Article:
None listed.
    Life
    Deciduous or Evergreen
    Herbaceous or Woody
    Life Cycle
    Growth Rate
    Mature Size
    Fertility
    ?
    Pollinators
    ?
    Flower Colour
    ?
    Flower Type

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    "image:Acacia-decurrens-catalina.jpg|248px" cannot be used as a page name in this wiki.

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    References

    1. ? 1.01.1 Cribb. A. B. and J. W. Wild Food in Australia. Fontana ISBN 0-00-634436-4 (1976-00-00)
    2. ? 2.02.1 Uphof. J. C. Th. Dictionary of Economic Plants. Weinheim (1959-00-00)
    3. ? 3.03.1 Tanaka. T. Tanaka's Cyclopaedia of Edible Plants of the World. Keigaku Publishing (1976-00-00)
    4. ? 4.04.1 Kunkel. G. Plants for Human Consumption. Koeltz Scientific Books ISBN 3874292169 (1984-00-00)
    5. ? 5.05.15.25.3 Brooker. S. G., Cambie. R. C. and Cooper. R. C. Economic Native Plants of New Zealand. Oxford University Press ISBN 0-19-558229-2 (1991-00-00)
    6. ? 6.06.16.2 Howes. F. N. Vegetable Gums and Resins. Faber ()
    7. ? 7.07.17.2 Low. T. Wild Food Plants of Australia. Angus and Robertson. ISBN 0-207-14383-8 (1989-00-00)
    8. ? 8.08.18.2 Grae. I. Nature's Colors - Dyes from Plants. MacMillan Publishing Co. New York. ISBN 0-02-544950-8 (1974-00-00)
    9. ? 9.09.19.29.39.49.5 Huxley. A. The New RHS Dictionary of Gardening. 1992. MacMillan Press ISBN 0-333-47494-5 (1992-00-00)
    10. ? 10.010.1 Wrigley. J. W. and Fagg. M. Australian Native Plants. Collins. (Australia) ISBN 0-7322-0021-0 (1988-00-00)
    11. ? 11.011.1 Usher. G. A Dictionary of Plants Used by Man. Constable ISBN 0094579202 (1974-00-00)
    12. ? 12.012.1 Hill. A. F. Economic Botany. The Maple Press (1952-00-00)
    13. ? 13.013.1 Rottsieper. E.H.W. Vegetable Tannins The Forestal Land, Timber and Railways Co. Ltd. (1946-00-00)
    14. ? 14.014.114.214.3 Grieve. A Modern Herbal. Penguin ISBN 0-14-046-440-9 (1984-00-00)
    15. ? 15.015.115.2 F. Chittendon. RHS Dictionary of Plants plus Supplement. 1956 Oxford University Press (1951-00-00)
    16. ? Rice. G. (Editor) Growing from Seed. Volume 1. Thompson and Morgan. (1987-00-00)
    17. ? 17.017.1 Sheat. W. G. Propagation of Trees, Shrubs and Conifers. MacMillan and Co (1948-00-00)
    18. ? Arnold-Forster. Shrubs for the Milder Counties. ()
    19. ? Polunin. O. and Huxley. A. Flowers of the Mediterranean. Hogarth Press ISBN 0-7012-0784-1 (1987-00-00)
    20. ? 20.020.120.220.320.4 Bean. W. Trees and Shrubs Hardy in Great Britain. Vol 1 - 4 and Supplement. Murray (1981-00-00)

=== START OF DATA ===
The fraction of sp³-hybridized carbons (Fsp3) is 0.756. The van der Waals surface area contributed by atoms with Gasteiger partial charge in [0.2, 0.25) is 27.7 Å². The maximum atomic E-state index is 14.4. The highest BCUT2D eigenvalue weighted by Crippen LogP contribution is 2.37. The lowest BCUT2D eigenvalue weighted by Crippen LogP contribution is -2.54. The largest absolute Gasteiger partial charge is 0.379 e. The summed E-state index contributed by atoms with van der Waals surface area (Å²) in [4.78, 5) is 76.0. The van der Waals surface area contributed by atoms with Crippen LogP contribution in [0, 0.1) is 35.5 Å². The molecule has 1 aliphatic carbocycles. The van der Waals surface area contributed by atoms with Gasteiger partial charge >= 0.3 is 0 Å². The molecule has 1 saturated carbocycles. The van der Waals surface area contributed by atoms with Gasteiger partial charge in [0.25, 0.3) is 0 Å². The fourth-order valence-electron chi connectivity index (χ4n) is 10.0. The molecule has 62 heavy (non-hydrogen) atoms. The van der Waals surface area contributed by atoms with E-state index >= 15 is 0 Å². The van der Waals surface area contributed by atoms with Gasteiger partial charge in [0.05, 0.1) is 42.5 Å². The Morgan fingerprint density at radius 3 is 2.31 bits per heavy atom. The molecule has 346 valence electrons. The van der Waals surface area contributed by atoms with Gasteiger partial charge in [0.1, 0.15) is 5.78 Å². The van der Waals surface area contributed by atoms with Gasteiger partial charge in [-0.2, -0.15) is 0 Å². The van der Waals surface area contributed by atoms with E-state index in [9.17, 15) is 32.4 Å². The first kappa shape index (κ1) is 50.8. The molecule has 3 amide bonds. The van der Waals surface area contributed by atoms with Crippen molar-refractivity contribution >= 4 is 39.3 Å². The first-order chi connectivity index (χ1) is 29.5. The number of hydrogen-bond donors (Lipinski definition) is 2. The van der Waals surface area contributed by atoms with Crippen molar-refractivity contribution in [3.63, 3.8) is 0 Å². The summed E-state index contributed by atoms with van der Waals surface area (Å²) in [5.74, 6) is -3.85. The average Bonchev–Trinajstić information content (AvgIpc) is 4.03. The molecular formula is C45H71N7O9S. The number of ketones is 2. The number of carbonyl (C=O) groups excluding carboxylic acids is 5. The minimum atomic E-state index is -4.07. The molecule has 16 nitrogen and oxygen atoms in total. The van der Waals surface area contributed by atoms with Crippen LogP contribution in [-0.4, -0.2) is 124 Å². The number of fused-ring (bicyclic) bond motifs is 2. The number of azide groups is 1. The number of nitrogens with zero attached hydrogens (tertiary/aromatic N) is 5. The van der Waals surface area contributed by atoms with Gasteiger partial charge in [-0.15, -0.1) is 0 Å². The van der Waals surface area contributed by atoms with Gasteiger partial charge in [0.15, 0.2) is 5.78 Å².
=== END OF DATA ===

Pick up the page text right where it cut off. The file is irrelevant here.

21. ? 21.021.1 Phillips. R. & Rix. M. Conservatory and Indoor Plants Volumes 1 & 2 Pan Books, London. ISBN 0-330-37376-5 (1998-00-00)

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    "image:Acacia-decurrens-catalina.jpg|248px" cannot be used as a page name in this wiki.

    Facts about "Acacia decurrens"RDF feed
    Article is incompleteYes +
    Article requires citationsNo +
    Article requires cleanupYes +
    Belongs to familyLeguminosae +
    Belongs to genusAcacia +
    Functions asHedge +, Earth stabiliser + and Nitrogen fixer +
    Has binomial nameAcacia decurrens +
    Has common nameGreen Wattle +
    Has drought toleranceIntolerant +
    Has edible partFlowers + and Unknown part +
    Has edible useUnknown use + and Gum +
    Has flowers of typeHermaphrodite +
    Has growth rateVigorous +
    Has hardiness zone7 +
    Has imageAcacia-decurrens-catalina.jpg +
    Has lifecycle typePerennial +
    Has material partUnknown part +
    Has material useDye + and Tannin +
    Has mature height12 +
    Has medicinal partUnknown part +
    Has medicinal useAstringent +
    Has primary imageAcacia-decurrens-catalina.jpg +
    Has search nameacacia decurrens + and green wattle +
    Has shade toleranceNo shade +
    Has soil ph preferenceAcid + and Neutral +
    Has soil texture preferenceSandy + and Loamy +
    Has soil water retention preferenceWell drained +
    Has sun preferenceFull sun +
    Has taxonomic rankSpecies +
    Has taxonomy nameAcacia decurrens +
    Has water requirementsmoderate +
    Inhabits ecosystem nicheSecondary canopy +
    Is deciduous or evergreenEvergreen +
    Is herbaceous or woodyWoody +
    Is taxonomy typeSpecies +
    PFAF cultivation notes migratedNo +
    PFAF edible use notes migratedNo +
    PFAF material use notes migratedNo +
    PFAF medicinal use notes migratedNo +
    PFAF propagation notes migratedNo +
    PFAF toxicity notes migratedYes +
    Tolerates nutritionally poor soilNo +
    Uses mature size measurement unitMeters +
    Has subobjectThis property is a special property in this wiki.Acacia decurrens +, Acacia decurrens +, Acacia decurrens +, Acacia decurrens + and Acacia decurrens +